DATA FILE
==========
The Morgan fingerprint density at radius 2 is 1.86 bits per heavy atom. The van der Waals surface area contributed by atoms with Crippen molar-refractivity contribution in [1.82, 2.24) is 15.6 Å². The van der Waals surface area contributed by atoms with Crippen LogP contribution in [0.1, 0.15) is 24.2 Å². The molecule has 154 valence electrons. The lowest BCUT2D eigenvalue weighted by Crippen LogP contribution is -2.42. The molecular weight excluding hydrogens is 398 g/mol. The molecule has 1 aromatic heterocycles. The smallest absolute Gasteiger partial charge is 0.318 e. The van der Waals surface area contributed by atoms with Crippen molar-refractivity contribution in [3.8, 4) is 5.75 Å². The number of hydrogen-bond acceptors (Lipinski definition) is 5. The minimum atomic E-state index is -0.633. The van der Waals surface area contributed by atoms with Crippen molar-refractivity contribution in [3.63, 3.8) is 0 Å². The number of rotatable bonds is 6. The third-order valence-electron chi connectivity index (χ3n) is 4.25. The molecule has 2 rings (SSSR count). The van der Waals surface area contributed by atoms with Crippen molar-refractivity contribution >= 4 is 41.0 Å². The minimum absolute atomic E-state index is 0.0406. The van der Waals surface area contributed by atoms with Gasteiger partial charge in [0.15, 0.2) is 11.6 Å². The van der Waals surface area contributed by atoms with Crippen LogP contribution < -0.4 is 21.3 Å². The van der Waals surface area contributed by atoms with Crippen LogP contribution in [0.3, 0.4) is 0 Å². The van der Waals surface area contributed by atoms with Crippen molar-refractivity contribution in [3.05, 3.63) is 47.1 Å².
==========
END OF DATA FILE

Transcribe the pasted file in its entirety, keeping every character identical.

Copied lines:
The Morgan fingerprint density at radius 2 is 1.86 bits per heavy atom. The van der Waals surface area contributed by atoms with Crippen molar-refractivity contribution in [1.82, 2.24) is 15.6 Å². The van der Waals surface area contributed by atoms with Crippen LogP contribution in [0.1, 0.15) is 24.2 Å². The molecule has 154 valence electrons. The lowest BCUT2D eigenvalue weighted by Crippen LogP contribution is -2.42. The molecular weight excluding hydrogens is 398 g/mol. The molecule has 1 aromatic heterocycles. The smallest absolute Gasteiger partial charge is 0.318 e. The van der Waals surface area contributed by atoms with Crippen molar-refractivity contribution in [3.8, 4) is 5.75 Å². The number of hydrogen-bond acceptors (Lipinski definition) is 5. The minimum atomic E-state index is -0.633. The van der Waals surface area contributed by atoms with Crippen molar-refractivity contribution in [3.63, 3.8) is 0 Å². The number of rotatable bonds is 6. The third-order valence-electron chi connectivity index (χ3n) is 4.25. The molecule has 2 rings (SSSR count). The van der Waals surface area contributed by atoms with Crippen molar-refractivity contribution >= 4 is 41.0 Å². The minimum absolute atomic E-state index is 0.0406. The van der Waals surface area contributed by atoms with Gasteiger partial charge in [0.15, 0.2) is 11.6 Å². The van der Waals surface area contributed by atoms with Crippen LogP contribution < -0.4 is 21.3 Å². The van der Waals surface area contributed by atoms with Crippen LogP contribution in [0.3, 0.4) is 0 Å². The van der Waals surface area contributed by atoms with Crippen molar-refractivity contribution in [3.05, 3.63) is 47.1 Å².